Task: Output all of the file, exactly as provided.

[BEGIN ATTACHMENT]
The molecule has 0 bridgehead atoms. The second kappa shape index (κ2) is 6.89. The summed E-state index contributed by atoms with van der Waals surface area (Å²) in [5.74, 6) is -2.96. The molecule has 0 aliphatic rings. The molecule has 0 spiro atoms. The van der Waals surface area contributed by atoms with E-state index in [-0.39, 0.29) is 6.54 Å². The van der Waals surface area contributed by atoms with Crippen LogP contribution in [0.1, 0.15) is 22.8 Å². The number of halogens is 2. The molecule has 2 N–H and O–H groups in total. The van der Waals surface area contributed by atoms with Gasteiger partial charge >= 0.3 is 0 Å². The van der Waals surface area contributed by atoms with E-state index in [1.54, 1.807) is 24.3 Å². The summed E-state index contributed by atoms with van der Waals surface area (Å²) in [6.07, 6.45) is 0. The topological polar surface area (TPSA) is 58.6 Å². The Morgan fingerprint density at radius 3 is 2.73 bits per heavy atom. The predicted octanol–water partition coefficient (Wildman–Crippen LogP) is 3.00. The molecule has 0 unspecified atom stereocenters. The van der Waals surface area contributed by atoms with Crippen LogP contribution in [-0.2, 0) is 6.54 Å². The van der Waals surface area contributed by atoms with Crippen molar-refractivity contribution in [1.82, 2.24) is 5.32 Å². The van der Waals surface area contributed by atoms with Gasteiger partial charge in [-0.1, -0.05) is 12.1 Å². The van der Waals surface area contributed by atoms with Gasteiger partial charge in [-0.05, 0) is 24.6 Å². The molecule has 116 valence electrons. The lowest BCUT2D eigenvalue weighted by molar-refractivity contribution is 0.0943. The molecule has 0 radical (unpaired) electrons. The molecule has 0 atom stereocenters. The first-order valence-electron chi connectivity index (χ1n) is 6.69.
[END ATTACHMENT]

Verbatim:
The molecule has 0 bridgehead atoms. The second kappa shape index (κ2) is 6.89. The summed E-state index contributed by atoms with van der Waals surface area (Å²) in [5.74, 6) is -2.96. The molecule has 0 aliphatic rings. The molecule has 0 spiro atoms. The van der Waals surface area contributed by atoms with E-state index in [-0.39, 0.29) is 6.54 Å². The van der Waals surface area contributed by atoms with Crippen LogP contribution in [0.1, 0.15) is 22.8 Å². The number of halogens is 2. The molecule has 2 N–H and O–H groups in total. The van der Waals surface area contributed by atoms with Gasteiger partial charge >= 0.3 is 0 Å². The van der Waals surface area contributed by atoms with E-state index in [1.54, 1.807) is 24.3 Å². The summed E-state index contributed by atoms with van der Waals surface area (Å²) in [6.07, 6.45) is 0. The topological polar surface area (TPSA) is 58.6 Å². The Morgan fingerprint density at radius 3 is 2.73 bits per heavy atom. The predicted octanol–water partition coefficient (Wildman–Crippen LogP) is 3.00. The molecule has 0 unspecified atom stereocenters. The van der Waals surface area contributed by atoms with Crippen LogP contribution in [-0.2, 0) is 6.54 Å². The van der Waals surface area contributed by atoms with Crippen molar-refractivity contribution in [1.82, 2.24) is 5.32 Å². The van der Waals surface area contributed by atoms with Gasteiger partial charge in [-0.1, -0.05) is 12.1 Å². The van der Waals surface area contributed by atoms with Gasteiger partial charge in [-0.05, 0) is 24.6 Å². The molecule has 116 valence electrons. The lowest BCUT2D eigenvalue weighted by molar-refractivity contribution is 0.0943. The molecule has 0 radical (unpaired) electrons. The molecule has 0 atom stereocenters. The first-order valence-electron chi connectivity index (χ1n) is 6.69.